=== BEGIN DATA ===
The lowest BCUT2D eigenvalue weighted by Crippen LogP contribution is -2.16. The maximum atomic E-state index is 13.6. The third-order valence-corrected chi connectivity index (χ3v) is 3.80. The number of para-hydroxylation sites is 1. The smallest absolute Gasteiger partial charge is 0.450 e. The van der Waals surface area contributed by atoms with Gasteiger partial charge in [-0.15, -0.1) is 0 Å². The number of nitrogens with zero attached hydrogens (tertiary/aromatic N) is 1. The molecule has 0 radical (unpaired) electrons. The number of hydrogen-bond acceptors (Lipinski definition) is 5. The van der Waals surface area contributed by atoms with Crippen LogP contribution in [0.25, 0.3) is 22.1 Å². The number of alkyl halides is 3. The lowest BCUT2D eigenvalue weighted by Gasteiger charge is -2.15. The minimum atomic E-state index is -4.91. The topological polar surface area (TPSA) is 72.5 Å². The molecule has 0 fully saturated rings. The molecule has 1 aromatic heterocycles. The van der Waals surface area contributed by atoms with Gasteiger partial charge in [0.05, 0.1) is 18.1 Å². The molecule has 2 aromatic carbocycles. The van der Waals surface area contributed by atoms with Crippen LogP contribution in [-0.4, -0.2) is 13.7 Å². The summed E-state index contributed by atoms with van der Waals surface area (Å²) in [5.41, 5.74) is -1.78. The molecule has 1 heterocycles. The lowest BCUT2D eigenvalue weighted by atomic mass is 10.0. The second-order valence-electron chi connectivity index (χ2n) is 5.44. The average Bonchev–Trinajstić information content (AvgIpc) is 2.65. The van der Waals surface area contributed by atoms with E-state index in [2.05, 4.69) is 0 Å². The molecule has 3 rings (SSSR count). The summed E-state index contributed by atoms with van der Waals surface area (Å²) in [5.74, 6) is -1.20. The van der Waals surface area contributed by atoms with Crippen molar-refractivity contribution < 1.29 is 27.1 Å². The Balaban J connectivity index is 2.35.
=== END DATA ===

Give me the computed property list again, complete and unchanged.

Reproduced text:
The lowest BCUT2D eigenvalue weighted by Crippen LogP contribution is -2.16. The maximum atomic E-state index is 13.6. The third-order valence-corrected chi connectivity index (χ3v) is 3.80. The number of para-hydroxylation sites is 1. The smallest absolute Gasteiger partial charge is 0.450 e. The van der Waals surface area contributed by atoms with Gasteiger partial charge in [-0.15, -0.1) is 0 Å². The number of nitrogens with zero attached hydrogens (tertiary/aromatic N) is 1. The molecule has 0 radical (unpaired) electrons. The number of hydrogen-bond acceptors (Lipinski definition) is 5. The van der Waals surface area contributed by atoms with Crippen LogP contribution in [0.25, 0.3) is 22.1 Å². The number of alkyl halides is 3. The lowest BCUT2D eigenvalue weighted by Gasteiger charge is -2.15. The minimum atomic E-state index is -4.91. The topological polar surface area (TPSA) is 72.5 Å². The molecule has 0 fully saturated rings. The molecule has 1 aromatic heterocycles. The van der Waals surface area contributed by atoms with Gasteiger partial charge in [0.05, 0.1) is 18.1 Å². The molecule has 2 aromatic carbocycles. The van der Waals surface area contributed by atoms with Crippen LogP contribution in [-0.4, -0.2) is 13.7 Å². The summed E-state index contributed by atoms with van der Waals surface area (Å²) in [5.41, 5.74) is -1.78. The molecule has 1 heterocycles. The lowest BCUT2D eigenvalue weighted by atomic mass is 10.0. The second-order valence-electron chi connectivity index (χ2n) is 5.44. The average Bonchev–Trinajstić information content (AvgIpc) is 2.65. The van der Waals surface area contributed by atoms with E-state index in [2.05, 4.69) is 0 Å². The molecule has 3 rings (SSSR count). The summed E-state index contributed by atoms with van der Waals surface area (Å²) in [5.74, 6) is -1.20. The van der Waals surface area contributed by atoms with Crippen molar-refractivity contribution < 1.29 is 27.1 Å². The Balaban J connectivity index is 2.35.